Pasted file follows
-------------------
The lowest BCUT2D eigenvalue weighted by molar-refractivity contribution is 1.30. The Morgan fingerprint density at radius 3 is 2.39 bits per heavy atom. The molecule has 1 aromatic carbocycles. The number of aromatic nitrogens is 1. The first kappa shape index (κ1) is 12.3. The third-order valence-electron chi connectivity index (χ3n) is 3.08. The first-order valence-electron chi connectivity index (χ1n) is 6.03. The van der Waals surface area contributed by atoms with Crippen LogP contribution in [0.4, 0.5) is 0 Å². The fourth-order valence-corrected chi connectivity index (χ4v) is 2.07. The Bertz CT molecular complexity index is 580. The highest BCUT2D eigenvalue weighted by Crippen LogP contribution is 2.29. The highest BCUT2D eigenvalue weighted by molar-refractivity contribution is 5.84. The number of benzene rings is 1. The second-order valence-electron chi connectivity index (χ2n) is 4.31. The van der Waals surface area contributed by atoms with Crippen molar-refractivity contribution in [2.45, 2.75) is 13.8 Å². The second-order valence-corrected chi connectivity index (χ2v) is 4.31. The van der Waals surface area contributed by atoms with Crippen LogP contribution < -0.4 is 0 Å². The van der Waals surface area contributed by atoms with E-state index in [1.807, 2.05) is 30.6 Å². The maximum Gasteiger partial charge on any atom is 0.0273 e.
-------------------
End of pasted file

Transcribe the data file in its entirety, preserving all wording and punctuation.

The lowest BCUT2D eigenvalue weighted by molar-refractivity contribution is 1.30. The Morgan fingerprint density at radius 3 is 2.39 bits per heavy atom. The molecule has 1 aromatic carbocycles. The number of aromatic nitrogens is 1. The first kappa shape index (κ1) is 12.3. The third-order valence-electron chi connectivity index (χ3n) is 3.08. The first-order valence-electron chi connectivity index (χ1n) is 6.03. The van der Waals surface area contributed by atoms with Crippen LogP contribution in [0.4, 0.5) is 0 Å². The fourth-order valence-corrected chi connectivity index (χ4v) is 2.07. The Bertz CT molecular complexity index is 580. The highest BCUT2D eigenvalue weighted by Crippen LogP contribution is 2.29. The highest BCUT2D eigenvalue weighted by molar-refractivity contribution is 5.84. The number of benzene rings is 1. The second-order valence-electron chi connectivity index (χ2n) is 4.31. The van der Waals surface area contributed by atoms with Crippen molar-refractivity contribution in [2.45, 2.75) is 13.8 Å². The second-order valence-corrected chi connectivity index (χ2v) is 4.31. The van der Waals surface area contributed by atoms with Crippen LogP contribution < -0.4 is 0 Å². The van der Waals surface area contributed by atoms with E-state index in [1.807, 2.05) is 30.6 Å². The maximum Gasteiger partial charge on any atom is 0.0273 e.